I was recently contacted by a reader asking about teaching left handed students. It’s a common and relatively complex problem, so rather than confine my answer to an email I thought I’d post it here.
How do you teach left-handers?
Why it’s a problem
Left handers are relatively rare (about 10% of the population, including my dad and my sister), and most of the historical martial arts treatises we work with don’t say much about them. Capoferro has one plate of rapier and dagger showing how to murder a leftie:
Fiore mentions that the guard of coda longa on horseback works against right or left handers (click on the image to expand it, and you can read the text and the translation by Tom Leoni):
Perhaps the biggest section of any treatise dealing explicitly with lefties is in Jeu de la Hache, but it’s still a small proportion of the overall material.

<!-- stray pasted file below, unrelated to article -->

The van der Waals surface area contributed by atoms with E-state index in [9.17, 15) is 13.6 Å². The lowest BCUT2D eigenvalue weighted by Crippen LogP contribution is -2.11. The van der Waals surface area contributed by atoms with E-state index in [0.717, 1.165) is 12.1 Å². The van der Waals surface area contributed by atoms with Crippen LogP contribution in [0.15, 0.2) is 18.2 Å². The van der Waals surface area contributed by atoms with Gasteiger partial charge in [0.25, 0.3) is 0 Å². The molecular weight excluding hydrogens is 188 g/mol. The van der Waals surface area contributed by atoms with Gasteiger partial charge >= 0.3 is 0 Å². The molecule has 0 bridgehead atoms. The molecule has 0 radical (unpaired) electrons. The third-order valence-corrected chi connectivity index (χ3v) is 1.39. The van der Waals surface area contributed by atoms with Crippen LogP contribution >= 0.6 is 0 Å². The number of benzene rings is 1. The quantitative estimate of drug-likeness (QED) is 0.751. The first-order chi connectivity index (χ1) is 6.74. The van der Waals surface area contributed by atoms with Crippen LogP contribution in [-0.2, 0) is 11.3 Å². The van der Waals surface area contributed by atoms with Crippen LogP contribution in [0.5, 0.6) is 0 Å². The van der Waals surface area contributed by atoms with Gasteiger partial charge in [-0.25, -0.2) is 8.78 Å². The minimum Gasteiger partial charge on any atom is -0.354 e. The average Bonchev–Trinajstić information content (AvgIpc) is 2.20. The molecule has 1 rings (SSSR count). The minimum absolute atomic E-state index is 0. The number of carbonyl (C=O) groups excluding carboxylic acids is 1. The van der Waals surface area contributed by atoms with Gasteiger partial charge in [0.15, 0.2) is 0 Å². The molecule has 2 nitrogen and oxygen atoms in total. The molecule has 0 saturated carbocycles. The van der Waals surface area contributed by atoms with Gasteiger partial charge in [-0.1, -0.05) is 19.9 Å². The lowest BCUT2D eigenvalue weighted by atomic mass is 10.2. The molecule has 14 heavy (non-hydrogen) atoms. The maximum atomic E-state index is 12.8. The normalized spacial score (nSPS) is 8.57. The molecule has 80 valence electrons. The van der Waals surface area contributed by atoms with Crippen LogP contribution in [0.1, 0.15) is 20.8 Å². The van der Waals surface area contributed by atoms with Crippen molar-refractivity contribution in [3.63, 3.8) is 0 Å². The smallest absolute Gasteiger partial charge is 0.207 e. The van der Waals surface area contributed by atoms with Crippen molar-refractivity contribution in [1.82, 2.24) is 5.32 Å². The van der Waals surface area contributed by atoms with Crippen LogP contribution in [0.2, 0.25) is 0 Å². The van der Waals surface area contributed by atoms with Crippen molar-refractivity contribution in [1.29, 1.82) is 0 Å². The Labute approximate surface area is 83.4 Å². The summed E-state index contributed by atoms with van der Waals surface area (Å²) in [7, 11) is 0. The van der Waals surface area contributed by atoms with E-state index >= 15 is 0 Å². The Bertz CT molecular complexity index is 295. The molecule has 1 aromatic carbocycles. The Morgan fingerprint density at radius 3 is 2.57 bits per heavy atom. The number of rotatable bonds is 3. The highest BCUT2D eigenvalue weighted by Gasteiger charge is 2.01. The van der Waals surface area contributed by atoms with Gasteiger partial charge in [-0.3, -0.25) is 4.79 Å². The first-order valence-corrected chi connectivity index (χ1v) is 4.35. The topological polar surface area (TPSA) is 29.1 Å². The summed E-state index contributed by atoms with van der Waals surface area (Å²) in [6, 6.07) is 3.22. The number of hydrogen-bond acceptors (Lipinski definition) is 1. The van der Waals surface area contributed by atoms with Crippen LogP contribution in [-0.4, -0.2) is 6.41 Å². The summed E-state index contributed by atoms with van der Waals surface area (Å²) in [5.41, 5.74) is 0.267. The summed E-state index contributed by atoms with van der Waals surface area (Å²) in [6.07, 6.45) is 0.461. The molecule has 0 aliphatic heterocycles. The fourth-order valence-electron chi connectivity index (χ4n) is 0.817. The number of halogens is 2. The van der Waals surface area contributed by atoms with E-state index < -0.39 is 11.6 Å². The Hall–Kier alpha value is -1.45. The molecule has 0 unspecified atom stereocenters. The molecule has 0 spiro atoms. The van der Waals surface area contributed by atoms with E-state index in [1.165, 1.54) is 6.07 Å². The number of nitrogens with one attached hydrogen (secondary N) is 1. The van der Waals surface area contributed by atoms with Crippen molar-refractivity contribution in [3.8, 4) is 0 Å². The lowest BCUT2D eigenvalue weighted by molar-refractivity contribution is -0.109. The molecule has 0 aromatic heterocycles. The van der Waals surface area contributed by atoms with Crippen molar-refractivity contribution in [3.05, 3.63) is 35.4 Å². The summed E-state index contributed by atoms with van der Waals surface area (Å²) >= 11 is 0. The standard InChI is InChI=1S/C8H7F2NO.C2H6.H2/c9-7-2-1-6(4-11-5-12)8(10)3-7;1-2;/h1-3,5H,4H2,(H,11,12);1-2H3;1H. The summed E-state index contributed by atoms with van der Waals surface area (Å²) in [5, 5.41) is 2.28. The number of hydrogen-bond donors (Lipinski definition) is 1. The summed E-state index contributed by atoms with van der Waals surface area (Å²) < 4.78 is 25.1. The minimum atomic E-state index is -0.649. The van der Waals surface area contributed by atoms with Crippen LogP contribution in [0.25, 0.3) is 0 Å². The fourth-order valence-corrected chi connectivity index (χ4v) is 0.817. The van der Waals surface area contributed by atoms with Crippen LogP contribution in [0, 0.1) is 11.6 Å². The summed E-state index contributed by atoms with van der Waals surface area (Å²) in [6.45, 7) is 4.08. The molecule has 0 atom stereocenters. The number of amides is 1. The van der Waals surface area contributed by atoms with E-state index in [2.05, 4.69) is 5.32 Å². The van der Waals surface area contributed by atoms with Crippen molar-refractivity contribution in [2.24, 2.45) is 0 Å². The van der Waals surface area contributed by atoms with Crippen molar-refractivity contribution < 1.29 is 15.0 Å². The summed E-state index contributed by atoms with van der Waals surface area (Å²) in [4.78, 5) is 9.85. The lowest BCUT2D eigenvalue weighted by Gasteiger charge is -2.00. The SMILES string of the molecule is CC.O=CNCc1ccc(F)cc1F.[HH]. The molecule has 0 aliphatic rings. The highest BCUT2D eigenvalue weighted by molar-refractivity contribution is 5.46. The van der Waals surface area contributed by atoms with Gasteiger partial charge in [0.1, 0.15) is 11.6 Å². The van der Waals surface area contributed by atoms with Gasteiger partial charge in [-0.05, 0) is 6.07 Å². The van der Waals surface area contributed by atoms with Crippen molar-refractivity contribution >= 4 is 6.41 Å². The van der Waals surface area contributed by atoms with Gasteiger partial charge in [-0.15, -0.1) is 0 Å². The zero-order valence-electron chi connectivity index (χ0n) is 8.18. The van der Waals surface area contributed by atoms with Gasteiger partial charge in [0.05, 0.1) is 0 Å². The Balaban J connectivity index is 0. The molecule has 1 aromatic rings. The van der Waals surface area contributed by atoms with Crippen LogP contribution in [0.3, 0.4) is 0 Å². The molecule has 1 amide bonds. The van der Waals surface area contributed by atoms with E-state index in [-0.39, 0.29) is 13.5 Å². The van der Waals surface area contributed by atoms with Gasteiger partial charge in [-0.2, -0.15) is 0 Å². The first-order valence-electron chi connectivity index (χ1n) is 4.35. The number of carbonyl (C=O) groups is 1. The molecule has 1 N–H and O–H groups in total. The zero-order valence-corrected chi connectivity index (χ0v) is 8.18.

So what’s the problem?
The problem is that many of the techniques we recreate from the sources simply don’t work the same way as shown in the books when done cross handed. In addition, right handers don’t see many left-handers, so in combat sports generally, left handers tend to be far more common at the top levels than they are in the general population. This is entirely due to familiarity. Everybody knows how to handle righties- we see them all the time. (For an interesting book that also addresses this in some detail, see The Professor in the Cage, which is well worth reading if you have any interest in martial arts…)
The question is about teaching lefties, not fighting them, so I’ll address that. (If you want my best advice for fighting left handers it’s this: fight them a lot. You’ll get better at it.)
What difference does handedness make?